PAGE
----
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Association of Odor Thresholds and Responses in Cerebral Blood Flow of the Prefrontal Area during Olfactory Stimulation in Patients with Multiple Chemical Sensitivity.

Abstract Multiple chemical sensitivity (MCS) is a disorder characterized by nonspecific and recurrent symptoms from various organ systems associated with exposure to low levels of chemicals. Patients with MCS process odors differently than controls do. Previously, we suggested that this odor processing was associated with increased regional cerebral blood flow (rCBF) in the prefrontal area during olfactory stimulation using near-infrared spectroscopic (NIRS) imaging. The aim of this study was to investigate the association of odor thresholds and changes in rCBF during olfactory stimulation at odor threshold levels in patients with MCS. We investigated changes in the prefrontal area using NIRS imaging and a T&T olfactometer during olfactory stimulation with two different odorants (sweet and fecal) at three concentrations (zero, odor recognition threshold, and normal perceived odor level) in 10 patients with MCS and six controls. The T&T olfactometer threshold test and subjective assessment of irritating and hedonic odors were also performed. The results indicated that the scores for both unpleasant and pungent odors were significantly higher for those for sweet odors at the normal perceived level in patients with MCS than in controls. The brain responses at the recognition threshold (fecal odor) and normal perceived levels (sweet and fecal odors) were stronger in patients with MCS than in controls. However, significant differences in the odor detection and recognition thresholds and odor intensity score between the two groups were not observed. These brain responses may involve cognitive and memory processing systems during past exposure to chemicals. Further research regarding the cognitive features of sensory perception and memory due to past exposure to chemicals and their associations with MCS symptoms is needed.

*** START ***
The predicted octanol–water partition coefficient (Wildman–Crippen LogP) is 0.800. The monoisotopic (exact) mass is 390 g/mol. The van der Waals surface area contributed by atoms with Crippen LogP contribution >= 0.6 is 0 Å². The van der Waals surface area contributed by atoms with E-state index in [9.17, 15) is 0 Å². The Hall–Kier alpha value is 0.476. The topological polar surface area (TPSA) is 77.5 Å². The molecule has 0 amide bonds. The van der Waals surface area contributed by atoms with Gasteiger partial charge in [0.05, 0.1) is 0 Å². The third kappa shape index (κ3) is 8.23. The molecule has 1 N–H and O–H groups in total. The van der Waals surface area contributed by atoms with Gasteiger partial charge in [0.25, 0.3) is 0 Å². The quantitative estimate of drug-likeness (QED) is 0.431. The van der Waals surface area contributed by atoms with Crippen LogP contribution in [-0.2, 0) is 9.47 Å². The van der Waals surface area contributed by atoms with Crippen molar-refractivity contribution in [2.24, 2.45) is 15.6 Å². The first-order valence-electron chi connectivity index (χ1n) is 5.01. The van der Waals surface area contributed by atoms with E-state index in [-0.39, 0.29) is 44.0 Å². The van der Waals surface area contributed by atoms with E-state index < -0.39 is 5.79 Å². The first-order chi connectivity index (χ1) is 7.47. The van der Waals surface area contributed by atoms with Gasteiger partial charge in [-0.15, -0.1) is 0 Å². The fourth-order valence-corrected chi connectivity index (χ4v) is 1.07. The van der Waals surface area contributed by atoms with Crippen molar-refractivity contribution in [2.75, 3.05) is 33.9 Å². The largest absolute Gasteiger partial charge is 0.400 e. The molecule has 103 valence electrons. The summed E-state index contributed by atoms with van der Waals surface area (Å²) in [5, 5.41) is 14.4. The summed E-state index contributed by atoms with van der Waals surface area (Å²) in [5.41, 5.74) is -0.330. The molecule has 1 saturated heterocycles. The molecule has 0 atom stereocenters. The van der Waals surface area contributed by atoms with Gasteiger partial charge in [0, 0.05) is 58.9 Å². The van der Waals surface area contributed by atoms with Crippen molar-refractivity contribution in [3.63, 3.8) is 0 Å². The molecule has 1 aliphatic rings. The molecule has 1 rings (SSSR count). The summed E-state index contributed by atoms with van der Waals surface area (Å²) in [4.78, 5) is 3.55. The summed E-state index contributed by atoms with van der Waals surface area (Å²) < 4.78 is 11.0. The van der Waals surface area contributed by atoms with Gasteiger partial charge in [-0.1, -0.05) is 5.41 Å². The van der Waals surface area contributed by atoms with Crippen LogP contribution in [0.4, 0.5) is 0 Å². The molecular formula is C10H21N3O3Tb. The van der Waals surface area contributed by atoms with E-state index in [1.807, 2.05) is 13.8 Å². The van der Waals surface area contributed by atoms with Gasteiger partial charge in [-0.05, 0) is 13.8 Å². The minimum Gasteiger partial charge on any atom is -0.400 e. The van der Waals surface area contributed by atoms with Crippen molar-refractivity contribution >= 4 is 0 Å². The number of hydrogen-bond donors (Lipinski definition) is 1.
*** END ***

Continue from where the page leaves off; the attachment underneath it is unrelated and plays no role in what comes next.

PMID
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Authors

Mayor MeshTerms

Cerebrovascular Circulation

Odorants

Sensory Thresholds

Keywords
Journal Title plos one
Publication Year Start




PMID- 27936122
OWN - NLM
STAT- MEDLINE
DA  - 20161209
DCOM- 20170711
LR  - 20170713
IS  - 1932-6203 (Electronic)
IS  - 1932-6203 (Linking)
VI  - 11
IP  - 12
DP  - 2016
TI  - Association of Odor Thresholds and Responses in Cerebral Blood Flow of the
      Prefrontal Area during Olfactory Stimulation in Patients with Multiple Chemical
      Sensitivity.
PG  - e0168006
LID - 10.1371/journal.pone.0168006 [doi]
AB  - Multiple chemical sensitivity (MCS) is a disorder characterized by nonspecific
      and recurrent symptoms from various organ systems associated with exposure to low
      levels of chemicals. Patients with MCS process odors differently than controls
      do. Previously, we suggested that this odor processing was associated with
      increased regional cerebral blood flow (rCBF) in the prefrontal area during
      olfactory stimulation using near-infrared spectroscopic (NIRS) imaging. The aim
      of this study was to investigate the association of odor thresholds and changes
      in rCBF during olfactory stimulation at odor threshold levels in patients with
      MCS. We investigated changes in the prefrontal area using NIRS imaging and a T&T 
      olfactometer during olfactory stimulation with two different odorants (sweet and